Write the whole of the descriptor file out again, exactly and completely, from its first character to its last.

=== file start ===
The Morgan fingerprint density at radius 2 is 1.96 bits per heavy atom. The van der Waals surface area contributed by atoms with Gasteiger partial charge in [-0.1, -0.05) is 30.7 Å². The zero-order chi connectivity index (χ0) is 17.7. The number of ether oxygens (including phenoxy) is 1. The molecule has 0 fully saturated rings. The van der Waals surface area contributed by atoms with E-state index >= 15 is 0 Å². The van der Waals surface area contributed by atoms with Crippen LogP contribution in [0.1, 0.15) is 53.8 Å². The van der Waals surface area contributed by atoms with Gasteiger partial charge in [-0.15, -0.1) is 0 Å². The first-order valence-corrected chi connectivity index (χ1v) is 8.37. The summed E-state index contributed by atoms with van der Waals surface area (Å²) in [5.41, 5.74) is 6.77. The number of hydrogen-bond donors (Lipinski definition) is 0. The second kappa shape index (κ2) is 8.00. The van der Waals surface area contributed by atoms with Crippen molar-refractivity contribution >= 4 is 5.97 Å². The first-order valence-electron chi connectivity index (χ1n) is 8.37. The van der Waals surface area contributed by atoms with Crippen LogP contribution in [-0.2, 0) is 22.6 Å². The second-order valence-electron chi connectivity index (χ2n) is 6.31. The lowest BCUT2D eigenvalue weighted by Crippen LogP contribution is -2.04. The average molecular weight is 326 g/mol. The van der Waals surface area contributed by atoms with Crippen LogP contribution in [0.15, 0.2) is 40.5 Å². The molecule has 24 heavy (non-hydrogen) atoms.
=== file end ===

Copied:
The Morgan fingerprint density at radius 2 is 1.96 bits per heavy atom. The van der Waals surface area contributed by atoms with Gasteiger partial charge in [-0.1, -0.05) is 30.7 Å². The zero-order chi connectivity index (χ0) is 17.7. The number of ether oxygens (including phenoxy) is 1. The molecule has 0 fully saturated rings. The van der Waals surface area contributed by atoms with E-state index >= 15 is 0 Å². The van der Waals surface area contributed by atoms with Crippen LogP contribution in [0.1, 0.15) is 53.8 Å². The van der Waals surface area contributed by atoms with Gasteiger partial charge in [-0.15, -0.1) is 0 Å². The first-order valence-corrected chi connectivity index (χ1v) is 8.37. The summed E-state index contributed by atoms with van der Waals surface area (Å²) in [5.41, 5.74) is 6.77. The number of hydrogen-bond donors (Lipinski definition) is 0. The second kappa shape index (κ2) is 8.00. The van der Waals surface area contributed by atoms with Crippen molar-refractivity contribution >= 4 is 5.97 Å². The first-order valence-electron chi connectivity index (χ1n) is 8.37. The van der Waals surface area contributed by atoms with Crippen LogP contribution in [-0.2, 0) is 22.6 Å². The second-order valence-electron chi connectivity index (χ2n) is 6.31. The lowest BCUT2D eigenvalue weighted by Crippen LogP contribution is -2.04. The average molecular weight is 326 g/mol. The van der Waals surface area contributed by atoms with Crippen LogP contribution in [0.15, 0.2) is 40.5 Å². The molecule has 24 heavy (non-hydrogen) atoms.